Who Said You Can’t Come Home?

By: JJ Lanier

TheSouthernSportsEdition.com news services

It almost felt like one of those NFL retirement signings, where a team signs a former great to a one day contract so said player can retire a member of a particular team.

Only, in this case Todd Gurley has never played for the Falcons, nor was born in Georgia.

However, I guess when you’ve been a star player for the University of Georgia, it kind of feels like it’s always been your home.

A lot has been made, and will likely continue to be made, about Gurley’s injury, why Los Angeles handled his workload the way they did over the past season plus, as well as their willingness to accept a hit of over $20 million in dead salary-cap space this season to get out from under his contract- all of which are legitimate concerns.

The arthritis in Gurley’s knee isn’t going to get better and if actions speak louder than words, Los Angeles’ actions are the non-verbal form of “Fire, everybody get out!”

Having said all that, I think the signing can be very advantageous for both Gurley and the Falcons, as long as everyone keeps things in perspective.

For Atlanta the signing is a low risk- high reward move, beginning with the contract. Obviously, Gurley is no longer a featured, every down back, hence the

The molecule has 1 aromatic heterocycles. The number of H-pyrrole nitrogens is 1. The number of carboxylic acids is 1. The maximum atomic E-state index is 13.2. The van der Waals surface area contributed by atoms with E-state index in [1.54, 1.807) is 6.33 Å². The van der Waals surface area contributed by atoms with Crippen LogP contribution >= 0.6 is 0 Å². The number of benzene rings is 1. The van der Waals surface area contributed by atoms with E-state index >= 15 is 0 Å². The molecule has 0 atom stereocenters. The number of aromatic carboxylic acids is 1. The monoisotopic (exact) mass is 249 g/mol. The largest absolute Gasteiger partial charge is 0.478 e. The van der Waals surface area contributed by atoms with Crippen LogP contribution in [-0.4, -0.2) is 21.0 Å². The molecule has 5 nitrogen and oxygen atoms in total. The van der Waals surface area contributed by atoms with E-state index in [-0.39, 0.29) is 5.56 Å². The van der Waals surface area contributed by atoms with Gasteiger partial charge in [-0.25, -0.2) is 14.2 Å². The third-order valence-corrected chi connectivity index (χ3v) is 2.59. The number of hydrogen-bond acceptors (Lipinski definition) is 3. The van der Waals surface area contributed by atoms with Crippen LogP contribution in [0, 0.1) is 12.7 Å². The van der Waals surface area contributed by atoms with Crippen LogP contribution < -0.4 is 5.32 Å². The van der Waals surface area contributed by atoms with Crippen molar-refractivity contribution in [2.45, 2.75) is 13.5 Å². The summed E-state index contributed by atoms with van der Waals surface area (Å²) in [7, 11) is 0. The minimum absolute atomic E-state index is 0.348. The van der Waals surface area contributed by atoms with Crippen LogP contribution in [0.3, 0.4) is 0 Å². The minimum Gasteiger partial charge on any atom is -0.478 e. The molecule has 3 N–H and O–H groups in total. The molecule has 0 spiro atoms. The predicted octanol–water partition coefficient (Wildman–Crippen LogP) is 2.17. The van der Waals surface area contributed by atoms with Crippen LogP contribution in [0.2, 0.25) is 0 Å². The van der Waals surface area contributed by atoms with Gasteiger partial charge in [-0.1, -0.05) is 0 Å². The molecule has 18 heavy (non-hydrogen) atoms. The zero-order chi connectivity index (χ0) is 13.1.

1 year/$5 million contract. That doesn’t mean he can’t be productive and justify his paycheck.

If Atlanta not only limits his touches, but more importantly can figure out how to manage those touches and use Gurley in situations he’ll be most effective, he could become an extremely impactful player.

His arrival also ignited some much needed enthusiasm among a fan base that like most of America right now, could use it.

On the flip side, if none of that happens and it becomes clear Gurley can’t be productive, Atlanta really hasn’t lost anything. Plus, they don’t have much salary cap space available, so it’s not like there were a lot of different options out there for the Falcons to choose from.

As for Gurley, I like the move for a couple reasons. For one, I think he’ll fit in well with Atlanta’s offense. He’s not going to be the focal point of the offense and the Falcon’s passing game should help him not see as many eight man fronts when he is in.

Also, and this goes back to my initial paragraph, he’s coming “home” in a way. The fan base is going to be more supportive and will allow more time to adjust, than he probably would receive if he were to have signed somewhere else.

When you look at some of the factors, like Gurley’s contract and Miami’s decision to bring in Jordan Howard over Gurley, the message seems pretty clear that this upcoming season is a make or break year for the former Georgia running back. (As a side note, considering the Dolphins lack of success with free agents and choosing one over another, I wouldn’t blame you if you actually looked at their signing Howard as a good thing for Gurley.)

Gurley’s arrival in Atlanta truly does have the makings of a win-win for both sides, something you don’t see too often in sports today. And if not, he’ll at least be able to end it close to where he started…kind of.